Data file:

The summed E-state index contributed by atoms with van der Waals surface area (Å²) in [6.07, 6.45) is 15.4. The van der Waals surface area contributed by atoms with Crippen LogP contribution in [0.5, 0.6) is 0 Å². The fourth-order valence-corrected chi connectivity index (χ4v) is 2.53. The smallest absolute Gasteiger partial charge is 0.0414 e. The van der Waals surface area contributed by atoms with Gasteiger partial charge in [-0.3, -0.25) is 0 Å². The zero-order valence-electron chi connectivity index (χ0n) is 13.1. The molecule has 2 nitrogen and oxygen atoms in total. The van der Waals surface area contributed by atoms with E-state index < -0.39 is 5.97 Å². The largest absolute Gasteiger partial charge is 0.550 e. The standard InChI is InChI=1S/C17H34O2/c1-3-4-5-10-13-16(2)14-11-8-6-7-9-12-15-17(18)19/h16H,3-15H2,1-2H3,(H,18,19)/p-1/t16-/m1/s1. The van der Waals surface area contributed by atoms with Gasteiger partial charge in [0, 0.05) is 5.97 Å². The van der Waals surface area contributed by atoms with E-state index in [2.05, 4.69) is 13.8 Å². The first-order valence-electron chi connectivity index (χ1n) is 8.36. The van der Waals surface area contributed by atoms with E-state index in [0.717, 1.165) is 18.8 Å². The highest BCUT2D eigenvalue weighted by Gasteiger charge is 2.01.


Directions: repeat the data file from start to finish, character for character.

The summed E-state index contributed by atoms with van der Waals surface area (Å²) in [6.07, 6.45) is 15.4. The van der Waals surface area contributed by atoms with Crippen LogP contribution in [0.5, 0.6) is 0 Å². The fourth-order valence-corrected chi connectivity index (χ4v) is 2.53. The smallest absolute Gasteiger partial charge is 0.0414 e. The van der Waals surface area contributed by atoms with Gasteiger partial charge in [-0.3, -0.25) is 0 Å². The zero-order valence-electron chi connectivity index (χ0n) is 13.1. The molecule has 2 nitrogen and oxygen atoms in total. The van der Waals surface area contributed by atoms with E-state index < -0.39 is 5.97 Å². The largest absolute Gasteiger partial charge is 0.550 e. The standard InChI is InChI=1S/C17H34O2/c1-3-4-5-10-13-16(2)14-11-8-6-7-9-12-15-17(18)19/h16H,3-15H2,1-2H3,(H,18,19)/p-1/t16-/m1/s1. The van der Waals surface area contributed by atoms with Gasteiger partial charge in [0, 0.05) is 5.97 Å². The van der Waals surface area contributed by atoms with E-state index in [2.05, 4.69) is 13.8 Å². The first-order valence-electron chi connectivity index (χ1n) is 8.36. The van der Waals surface area contributed by atoms with E-state index in [0.717, 1.165) is 18.8 Å². The highest BCUT2D eigenvalue weighted by Gasteiger charge is 2.01.